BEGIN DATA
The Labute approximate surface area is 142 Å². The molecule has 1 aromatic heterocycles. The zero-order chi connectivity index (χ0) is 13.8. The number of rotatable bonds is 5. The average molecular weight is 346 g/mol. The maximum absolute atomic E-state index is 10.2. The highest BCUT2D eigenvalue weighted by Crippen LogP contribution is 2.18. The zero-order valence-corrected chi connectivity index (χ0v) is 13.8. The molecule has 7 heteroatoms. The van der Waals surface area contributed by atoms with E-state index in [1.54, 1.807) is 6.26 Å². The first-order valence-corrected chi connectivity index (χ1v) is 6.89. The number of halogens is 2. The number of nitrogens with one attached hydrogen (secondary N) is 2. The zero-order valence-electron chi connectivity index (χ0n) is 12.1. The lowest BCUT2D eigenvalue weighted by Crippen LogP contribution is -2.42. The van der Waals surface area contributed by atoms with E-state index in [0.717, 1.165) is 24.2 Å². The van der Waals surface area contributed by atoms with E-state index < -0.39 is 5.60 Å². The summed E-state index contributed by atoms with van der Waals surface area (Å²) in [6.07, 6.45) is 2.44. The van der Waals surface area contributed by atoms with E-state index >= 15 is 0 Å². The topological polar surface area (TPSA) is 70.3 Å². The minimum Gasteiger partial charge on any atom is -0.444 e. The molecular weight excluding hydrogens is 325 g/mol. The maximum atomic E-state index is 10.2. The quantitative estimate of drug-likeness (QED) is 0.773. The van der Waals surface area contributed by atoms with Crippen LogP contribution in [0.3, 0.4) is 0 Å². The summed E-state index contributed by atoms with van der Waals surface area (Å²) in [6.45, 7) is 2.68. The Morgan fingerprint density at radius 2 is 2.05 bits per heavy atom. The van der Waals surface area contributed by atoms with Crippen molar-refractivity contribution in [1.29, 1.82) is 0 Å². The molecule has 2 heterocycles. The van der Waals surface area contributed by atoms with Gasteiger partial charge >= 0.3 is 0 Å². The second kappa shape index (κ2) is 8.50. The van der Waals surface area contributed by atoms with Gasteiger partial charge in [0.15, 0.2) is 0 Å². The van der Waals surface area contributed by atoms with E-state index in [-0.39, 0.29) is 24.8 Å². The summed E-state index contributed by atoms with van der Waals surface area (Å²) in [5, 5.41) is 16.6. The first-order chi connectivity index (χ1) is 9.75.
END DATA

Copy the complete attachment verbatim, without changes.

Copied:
The Labute approximate surface area is 142 Å². The molecule has 1 aromatic heterocycles. The zero-order chi connectivity index (χ0) is 13.8. The number of rotatable bonds is 5. The average molecular weight is 346 g/mol. The maximum absolute atomic E-state index is 10.2. The highest BCUT2D eigenvalue weighted by Crippen LogP contribution is 2.18. The zero-order valence-corrected chi connectivity index (χ0v) is 13.8. The molecule has 7 heteroatoms. The van der Waals surface area contributed by atoms with E-state index in [1.54, 1.807) is 6.26 Å². The first-order valence-corrected chi connectivity index (χ1v) is 6.89. The number of halogens is 2. The number of nitrogens with one attached hydrogen (secondary N) is 2. The zero-order valence-electron chi connectivity index (χ0n) is 12.1. The lowest BCUT2D eigenvalue weighted by Crippen LogP contribution is -2.42. The van der Waals surface area contributed by atoms with E-state index in [0.717, 1.165) is 24.2 Å². The van der Waals surface area contributed by atoms with E-state index < -0.39 is 5.60 Å². The summed E-state index contributed by atoms with van der Waals surface area (Å²) in [6.07, 6.45) is 2.44. The van der Waals surface area contributed by atoms with E-state index >= 15 is 0 Å². The topological polar surface area (TPSA) is 70.3 Å². The minimum Gasteiger partial charge on any atom is -0.444 e. The molecular weight excluding hydrogens is 325 g/mol. The maximum atomic E-state index is 10.2. The quantitative estimate of drug-likeness (QED) is 0.773. The van der Waals surface area contributed by atoms with Crippen LogP contribution in [0.3, 0.4) is 0 Å². The summed E-state index contributed by atoms with van der Waals surface area (Å²) in [6.45, 7) is 2.68. The Morgan fingerprint density at radius 2 is 2.05 bits per heavy atom. The van der Waals surface area contributed by atoms with Crippen molar-refractivity contribution in [1.29, 1.82) is 0 Å². The molecule has 2 heterocycles. The van der Waals surface area contributed by atoms with Gasteiger partial charge >= 0.3 is 0 Å². The second kappa shape index (κ2) is 8.50. The van der Waals surface area contributed by atoms with Gasteiger partial charge in [0.15, 0.2) is 0 Å². The van der Waals surface area contributed by atoms with E-state index in [-0.39, 0.29) is 24.8 Å². The summed E-state index contributed by atoms with van der Waals surface area (Å²) in [5, 5.41) is 16.6. The first-order chi connectivity index (χ1) is 9.75.